So there we were, an unruly crowd swelling to three or four hundred people: anarchists and socialists, Mexican activists, radical teachers, pedestrians and, mostly, friends of Brad Will. The banner hang and lock downs were in effect and now people began lying in front of vehicles in the street. The entire block, and the consulate itself, were shut down. As the police came in with wooden barricades to trap us on the sidewalks, people began pouring out into the streets dragging the barricades with them. With chants of “Oaxaca Vive! La Lucha Sigue!” and Brad’s smiling portrait hanging over the crowd, it was indeed “another night” on Oaxaca’s barricades—brought now against Mexican embassies and consulates across the world.
It wasn’t until around 10:30, almost 45 minutes later, that the police finally succeeded in unblocking the consulate entrances and bringing Doody down from the lamppost. But various conflicts in the street led to more arrests. It wasn’t until after 11 that they finally got traffic moving again and then the protest still continued along the sidewalks.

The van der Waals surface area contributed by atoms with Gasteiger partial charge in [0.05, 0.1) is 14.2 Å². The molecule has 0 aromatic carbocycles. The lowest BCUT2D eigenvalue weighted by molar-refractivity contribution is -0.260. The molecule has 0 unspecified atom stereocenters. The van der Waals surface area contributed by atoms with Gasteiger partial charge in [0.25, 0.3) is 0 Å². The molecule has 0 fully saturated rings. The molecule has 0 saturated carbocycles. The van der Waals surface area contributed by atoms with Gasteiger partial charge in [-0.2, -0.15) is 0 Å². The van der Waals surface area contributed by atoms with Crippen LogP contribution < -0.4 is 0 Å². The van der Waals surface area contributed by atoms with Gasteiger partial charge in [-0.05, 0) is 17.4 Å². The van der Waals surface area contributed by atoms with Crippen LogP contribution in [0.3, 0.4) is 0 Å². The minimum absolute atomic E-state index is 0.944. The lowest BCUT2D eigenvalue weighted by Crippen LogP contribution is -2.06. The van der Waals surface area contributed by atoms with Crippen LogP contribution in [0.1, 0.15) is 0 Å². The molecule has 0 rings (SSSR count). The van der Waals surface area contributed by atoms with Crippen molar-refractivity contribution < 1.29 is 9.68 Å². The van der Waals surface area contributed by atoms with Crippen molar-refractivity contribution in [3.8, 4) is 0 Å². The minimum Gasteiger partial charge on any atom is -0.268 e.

The action attracted a large commercial media presence, especially amongst the Spanish-language press. Those interviewed stressed the four demands mentioned above and that we are angry about all the murders of organizers and civilians in Oaxaca and especially troubled by the Mexican government’s use (with the help of US and Mexican commercial media) of Brad’s death to justify Sunday’s invasion of Oaxaca by federal police.
At the end of accounts, 12 people were arrested at today’s action including one accredited journalist who had her camera confiscated. At least three people have been killed in Oaxaca in the past two days and at least fifty have been arrested, even as the people of Oaxaca continue to hold the city center and control various radio stations (the movement’s main form of communication). Spirits are still high in Oaxaca just as they are here in NYC while people continue to support their jailed compañeros.